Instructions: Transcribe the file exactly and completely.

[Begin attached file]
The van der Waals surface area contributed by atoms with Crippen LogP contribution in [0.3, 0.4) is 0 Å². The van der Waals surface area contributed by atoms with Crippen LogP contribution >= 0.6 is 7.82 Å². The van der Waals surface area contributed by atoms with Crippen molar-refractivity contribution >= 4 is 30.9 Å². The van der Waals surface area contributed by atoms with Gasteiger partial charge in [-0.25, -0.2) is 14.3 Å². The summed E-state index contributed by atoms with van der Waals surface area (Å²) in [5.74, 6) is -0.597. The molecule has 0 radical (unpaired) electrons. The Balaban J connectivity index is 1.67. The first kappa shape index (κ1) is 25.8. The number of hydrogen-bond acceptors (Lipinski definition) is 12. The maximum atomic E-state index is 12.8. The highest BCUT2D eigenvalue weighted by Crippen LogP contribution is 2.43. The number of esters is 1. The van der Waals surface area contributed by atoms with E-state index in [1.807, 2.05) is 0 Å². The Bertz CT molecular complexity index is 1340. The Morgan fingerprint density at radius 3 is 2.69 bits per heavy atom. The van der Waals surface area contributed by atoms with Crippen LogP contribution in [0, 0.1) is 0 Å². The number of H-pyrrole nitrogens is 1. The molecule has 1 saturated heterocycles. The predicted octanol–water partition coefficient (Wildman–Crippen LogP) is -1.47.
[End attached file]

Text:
The van der Waals surface area contributed by atoms with Crippen LogP contribution in [0.3, 0.4) is 0 Å². The van der Waals surface area contributed by atoms with Crippen LogP contribution >= 0.6 is 7.82 Å². The van der Waals surface area contributed by atoms with Crippen molar-refractivity contribution >= 4 is 30.9 Å². The van der Waals surface area contributed by atoms with Gasteiger partial charge in [-0.25, -0.2) is 14.3 Å². The summed E-state index contributed by atoms with van der Waals surface area (Å²) in [5.74, 6) is -0.597. The molecule has 0 radical (unpaired) electrons. The Balaban J connectivity index is 1.67. The first kappa shape index (κ1) is 25.8. The number of hydrogen-bond acceptors (Lipinski definition) is 12. The maximum atomic E-state index is 12.8. The highest BCUT2D eigenvalue weighted by Crippen LogP contribution is 2.43. The number of esters is 1. The van der Waals surface area contributed by atoms with E-state index in [1.807, 2.05) is 0 Å². The Bertz CT molecular complexity index is 1340. The Morgan fingerprint density at radius 3 is 2.69 bits per heavy atom. The van der Waals surface area contributed by atoms with Crippen LogP contribution in [0, 0.1) is 0 Å². The number of H-pyrrole nitrogens is 1. The molecule has 1 saturated heterocycles. The predicted octanol–water partition coefficient (Wildman–Crippen LogP) is -1.47.